RUSH: I want to get back to Ben Domenech. This point about uncertainty and the American economic circumstance. “As in so many cases, our leaders in both parties across the country will assure us afterwards that everything they did — the shutdowns, the bailouts, the restrictions, the seizures of power, House Speaker Nancy Pelosi’s SALT tax break for millionaires — was absolutely necessary, that the cost of so many jobs and livelihoods was absolutely essential in order to save so many lives. How much you believe that is up to you.”
Folks, I have experienced every economic circumstance there is except abject poverty. I have been out of work for weeks. I’ve been broke. I know what it is to have no money in the midst of a roaring economy. I know what it is to have no money in a meager economy. I know how scary it is. And we’re doing it to ourselves — unless you want to say the ChiComs launched a war on us, but we shut down this economy ourselves. We turned it off.
The real tax, the real stress on everybody right now is uncertainty, economic uncertainty. Uncertainty about the danger of the disease for their family, uncertain about whether the hospital will be able to take ’em, uncertain about whether there’s even gonna be an economy to come back to. There’s no need to totally shut down the U.S. economy here.
RUSH: I just want to conclude the thought here without having to race my way through this. Again, this is Ben Domenech at The Federalist today, and the headline of his piece: “We’re Following a One-Size-Fits-All Coronavirus Strategy Right into a Great Depression,” meaning we don’t need to be shutting down a whole country. This is just his theory.
His theory basically dovetails with exactly what was talking about yesterday, this whole notion of uncertainty, that all we get — all we hear — is further shutdowns. Can’t go here, can’t go there, can’t do that. But there’s no talk about when it ends.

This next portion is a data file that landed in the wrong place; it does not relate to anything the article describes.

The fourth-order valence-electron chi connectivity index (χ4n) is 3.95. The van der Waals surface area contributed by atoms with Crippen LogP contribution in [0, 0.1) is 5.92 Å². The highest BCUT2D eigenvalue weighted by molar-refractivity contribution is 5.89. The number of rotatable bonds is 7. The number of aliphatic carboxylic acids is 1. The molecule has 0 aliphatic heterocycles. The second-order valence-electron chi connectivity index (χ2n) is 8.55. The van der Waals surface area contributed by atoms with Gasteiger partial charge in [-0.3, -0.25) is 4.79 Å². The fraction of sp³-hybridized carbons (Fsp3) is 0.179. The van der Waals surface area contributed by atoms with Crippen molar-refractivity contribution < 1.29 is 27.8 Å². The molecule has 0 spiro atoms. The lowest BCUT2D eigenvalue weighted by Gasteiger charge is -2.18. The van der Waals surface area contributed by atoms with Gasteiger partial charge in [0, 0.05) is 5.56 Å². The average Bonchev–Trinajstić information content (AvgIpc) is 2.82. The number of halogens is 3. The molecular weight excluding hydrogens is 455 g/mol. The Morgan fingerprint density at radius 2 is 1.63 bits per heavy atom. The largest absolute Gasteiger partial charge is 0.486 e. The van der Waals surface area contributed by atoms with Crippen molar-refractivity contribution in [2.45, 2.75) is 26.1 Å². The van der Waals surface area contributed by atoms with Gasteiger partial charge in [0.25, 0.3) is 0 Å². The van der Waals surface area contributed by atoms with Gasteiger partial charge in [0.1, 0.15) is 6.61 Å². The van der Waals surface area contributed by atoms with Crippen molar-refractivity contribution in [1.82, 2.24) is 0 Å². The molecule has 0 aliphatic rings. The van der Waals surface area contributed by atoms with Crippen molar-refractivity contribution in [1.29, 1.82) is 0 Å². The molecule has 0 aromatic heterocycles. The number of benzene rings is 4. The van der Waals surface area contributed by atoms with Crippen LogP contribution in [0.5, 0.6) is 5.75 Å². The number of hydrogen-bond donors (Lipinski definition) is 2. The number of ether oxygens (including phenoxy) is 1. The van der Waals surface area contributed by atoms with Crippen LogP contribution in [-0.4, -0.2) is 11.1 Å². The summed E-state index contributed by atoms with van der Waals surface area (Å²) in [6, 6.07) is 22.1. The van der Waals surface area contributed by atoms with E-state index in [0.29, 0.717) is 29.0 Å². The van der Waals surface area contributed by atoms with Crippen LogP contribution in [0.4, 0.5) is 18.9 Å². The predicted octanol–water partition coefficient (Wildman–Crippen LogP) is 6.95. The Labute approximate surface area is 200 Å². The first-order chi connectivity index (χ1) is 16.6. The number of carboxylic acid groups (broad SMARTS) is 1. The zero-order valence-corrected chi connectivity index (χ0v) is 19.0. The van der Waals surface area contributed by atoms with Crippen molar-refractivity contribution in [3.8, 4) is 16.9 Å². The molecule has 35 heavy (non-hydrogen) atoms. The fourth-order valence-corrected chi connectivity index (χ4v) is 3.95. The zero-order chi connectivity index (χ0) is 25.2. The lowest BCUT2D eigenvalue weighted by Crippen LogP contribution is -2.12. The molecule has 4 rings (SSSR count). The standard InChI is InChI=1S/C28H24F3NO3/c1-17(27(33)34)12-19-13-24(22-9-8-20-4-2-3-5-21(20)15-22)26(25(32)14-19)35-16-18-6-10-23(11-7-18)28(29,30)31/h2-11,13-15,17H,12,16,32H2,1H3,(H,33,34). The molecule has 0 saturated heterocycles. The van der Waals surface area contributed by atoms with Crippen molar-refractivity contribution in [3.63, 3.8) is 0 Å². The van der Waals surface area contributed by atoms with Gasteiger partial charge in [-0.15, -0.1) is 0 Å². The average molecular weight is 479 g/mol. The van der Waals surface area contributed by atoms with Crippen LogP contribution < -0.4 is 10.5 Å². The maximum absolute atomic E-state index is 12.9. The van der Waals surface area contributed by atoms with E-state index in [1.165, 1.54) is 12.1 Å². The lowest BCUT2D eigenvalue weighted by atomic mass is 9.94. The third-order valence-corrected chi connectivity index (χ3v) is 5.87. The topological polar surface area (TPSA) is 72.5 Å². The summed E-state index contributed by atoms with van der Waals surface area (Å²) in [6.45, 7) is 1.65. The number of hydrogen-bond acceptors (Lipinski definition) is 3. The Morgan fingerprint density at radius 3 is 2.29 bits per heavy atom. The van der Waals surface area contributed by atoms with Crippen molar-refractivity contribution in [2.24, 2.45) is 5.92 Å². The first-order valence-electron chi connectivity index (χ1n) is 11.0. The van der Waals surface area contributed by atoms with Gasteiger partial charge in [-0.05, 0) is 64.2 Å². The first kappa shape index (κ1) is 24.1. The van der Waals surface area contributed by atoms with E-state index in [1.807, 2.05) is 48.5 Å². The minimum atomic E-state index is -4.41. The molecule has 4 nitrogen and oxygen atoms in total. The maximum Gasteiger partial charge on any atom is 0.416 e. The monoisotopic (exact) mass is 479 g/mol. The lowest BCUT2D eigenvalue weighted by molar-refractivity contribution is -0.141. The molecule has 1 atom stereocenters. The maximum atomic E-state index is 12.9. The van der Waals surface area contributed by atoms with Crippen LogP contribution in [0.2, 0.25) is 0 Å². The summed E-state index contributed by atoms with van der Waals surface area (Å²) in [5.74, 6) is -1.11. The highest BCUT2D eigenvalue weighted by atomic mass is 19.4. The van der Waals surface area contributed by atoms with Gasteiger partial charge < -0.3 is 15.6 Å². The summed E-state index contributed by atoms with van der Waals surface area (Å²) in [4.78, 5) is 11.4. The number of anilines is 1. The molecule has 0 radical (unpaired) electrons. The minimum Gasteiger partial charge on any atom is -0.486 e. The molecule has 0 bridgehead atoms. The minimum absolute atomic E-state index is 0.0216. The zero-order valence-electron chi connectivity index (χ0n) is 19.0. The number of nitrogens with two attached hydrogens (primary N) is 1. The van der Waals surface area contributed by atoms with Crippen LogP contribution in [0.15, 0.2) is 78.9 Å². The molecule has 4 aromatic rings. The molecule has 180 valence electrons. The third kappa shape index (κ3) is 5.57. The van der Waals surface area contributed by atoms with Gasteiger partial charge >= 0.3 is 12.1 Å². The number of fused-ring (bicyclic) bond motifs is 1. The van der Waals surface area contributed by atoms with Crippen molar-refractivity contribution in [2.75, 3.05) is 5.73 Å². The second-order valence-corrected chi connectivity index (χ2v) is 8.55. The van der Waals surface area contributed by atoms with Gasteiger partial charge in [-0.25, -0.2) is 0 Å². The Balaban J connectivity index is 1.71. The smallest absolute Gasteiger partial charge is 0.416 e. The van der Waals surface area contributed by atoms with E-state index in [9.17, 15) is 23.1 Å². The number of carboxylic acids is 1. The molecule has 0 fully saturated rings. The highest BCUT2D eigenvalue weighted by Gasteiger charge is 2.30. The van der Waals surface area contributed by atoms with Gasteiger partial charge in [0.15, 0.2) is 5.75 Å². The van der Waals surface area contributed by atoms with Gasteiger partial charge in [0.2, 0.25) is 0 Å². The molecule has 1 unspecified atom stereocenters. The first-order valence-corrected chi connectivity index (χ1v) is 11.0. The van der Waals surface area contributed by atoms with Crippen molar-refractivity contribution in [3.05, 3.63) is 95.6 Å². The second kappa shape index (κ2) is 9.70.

As in so many cases, leaders in both parties across the country are gonna tell us afterwards that everything they did — the shutdowns, the bailouts, the restrictions, the seizures of power — was absolutely necessary. It was the cost of so many jobs and livelihoods, absolutely essential in order to save so many lives.
How much you believe that is up to you. But for now, the real tax on everybody’s nerves, what’s making everybody on edge is uncertainty. Americans are uncertain about the danger of the disease for their family and loved ones. They’re uncertain about whether the hospital will be able to take ’em.
They’re uncertain about whether they’ll have a livelihood or job or career to go back to once the government lets them out of their homes. They’re uncertain whether their kids will ever go back to school. They’re uncertain whether they should wear a mask, even.
What Americans need is the same thing the health care sector needs, and that is clarity, and that is why our leaders in government need to be working right now to set clear benchmarks and milestones for reopening the American economy. It needs to be something we’re talking about. It needs to be something that people can see.
The light at the end of the tunnel, whatever. The end of this, the reopening of the U.S. economy needs to be something real that people can look down the road to and see. You don’t want to look down the road and see nothing! That breeds uncertainty, and it breeds confusion; it breeds depression. Now, admittedly setting these benchmarks isn’t gonna be easy.
But two new road maps for reopening have been put forward.
One of them is by Ezekiel Emanuel at the University of Pennsylvania, another one by Scott Gottlieb and others from the American Enterprise Institute. “The key aspect of the AEI report is the suggestion that counties or states pay attention not to the virus as a national entity, but to the situation of the virus on the ground” where they are, “in their local communities, as they move through phases of reopening.”